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Blue pine is green.

THE DEVASTATION BY THE MOUNTAIN PINE BEETLE has hit the U.S. and Canada hard, leaving a landscape of dead trees in formerly robust forests. Lodgepole pines have been among the hardest hit species, but the growing market for beetle kill pine products has given cause for hope among many, along with a new green wood with a slightly blue tinge.

Corbin Clay became intrigued with the idea of using wood from the beetle killed trees, also known by the trademark Denim pine. "There is nothing wrong with the beetle kill or blue pine wood. It can be a little trickier to dry, especially material that's been standing dead for five to seven years. I treat it like a tropical hardwood."

Clay, who owns The Azure Furniture Co. and recently won the Ketel One Gentleman's Call competition (read CWB February), uses locally sourced beetle-killed pines in his designs, which include desks, tables, media storage and dining furniture. He said he likes the distinctive look of the material, which is often used in rustic pieces.

"There are limits to what you can do with a wood like blue pine. It wouldn't work in a Chippendale style table, for example. But I design pieces with a very simple look; I believe you gain elegance through simplicity. They have a Scandinavian design feel in that the wood is featured and the design is quiet. Beetle kill pine is 'noisy' enough," said Clay.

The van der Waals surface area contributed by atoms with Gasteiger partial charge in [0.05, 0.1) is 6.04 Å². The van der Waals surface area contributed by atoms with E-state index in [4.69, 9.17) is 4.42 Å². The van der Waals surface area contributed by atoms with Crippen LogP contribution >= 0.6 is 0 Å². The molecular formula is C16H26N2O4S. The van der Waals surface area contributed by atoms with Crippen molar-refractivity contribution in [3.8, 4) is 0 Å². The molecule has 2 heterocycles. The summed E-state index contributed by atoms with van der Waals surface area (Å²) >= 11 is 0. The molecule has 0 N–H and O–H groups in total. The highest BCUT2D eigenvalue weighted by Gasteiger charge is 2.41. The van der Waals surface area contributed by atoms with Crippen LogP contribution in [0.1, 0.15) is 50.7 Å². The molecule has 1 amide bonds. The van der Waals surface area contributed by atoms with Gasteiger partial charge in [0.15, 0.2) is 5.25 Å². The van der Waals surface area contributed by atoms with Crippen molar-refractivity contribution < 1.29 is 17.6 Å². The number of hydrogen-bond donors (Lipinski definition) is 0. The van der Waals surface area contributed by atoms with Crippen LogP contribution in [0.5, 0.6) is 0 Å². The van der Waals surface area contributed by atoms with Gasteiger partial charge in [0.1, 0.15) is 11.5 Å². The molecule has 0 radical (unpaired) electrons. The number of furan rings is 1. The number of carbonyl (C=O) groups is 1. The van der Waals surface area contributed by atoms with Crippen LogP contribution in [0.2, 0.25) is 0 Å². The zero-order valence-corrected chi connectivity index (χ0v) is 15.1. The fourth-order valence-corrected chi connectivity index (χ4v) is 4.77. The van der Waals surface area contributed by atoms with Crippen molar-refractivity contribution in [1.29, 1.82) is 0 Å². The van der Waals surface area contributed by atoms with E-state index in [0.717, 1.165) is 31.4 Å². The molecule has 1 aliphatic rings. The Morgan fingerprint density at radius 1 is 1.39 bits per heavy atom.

John Misak, owner of Southern Rustic Furniture, uses lodgepole, as well as Ponderosa pine, in his furniture designs, which include tables, benches, cabinetry and furniture. His Adirondack chairs are a perfect fit for the blue pine wood. "I always say the blue in blue pine should be in quotes because it can be blue but more often it's a gray or blue-gray. Ponderosa pine, another hard hit species, will give a totally different color," said Misak.

Misak sources locally and says despite the climate conditions in Colorado, there is a wealth of good wood. "The blue pine story is that this wood has another chapter, another life and it's my experience that a lot of people are happy to see it being put to good use."


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Pinus contorta of the Family Pinaceae


Lodgepole pine, contorta pine, knotty pine, black pine, spruce pine. Also blue and Denim pine.


The common height for lodgepole pine is 70 feet with diameters of 24 to 30 inches, but trees can grow to 120 feet or more. Weight is 29 pounds per cubic foot. It has a Janka hardness of 402.


Lodgepole pine works well with both hand and machine tools.

The wood glues and finishes well and is straight-grained with medium texture. The wood also is moderately soft and light.

Lodgepole pine has knots, typically small in size, and a distinctive resinous odor. The beetle killed blue pine can vary in color from blue, to blue-gray to gray.


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Title Annotation:LODGEPOLE PINE
Author:Kaiser, Jo-Ann
Publication:Wood & Wood Products
Date:Jun 1, 2013
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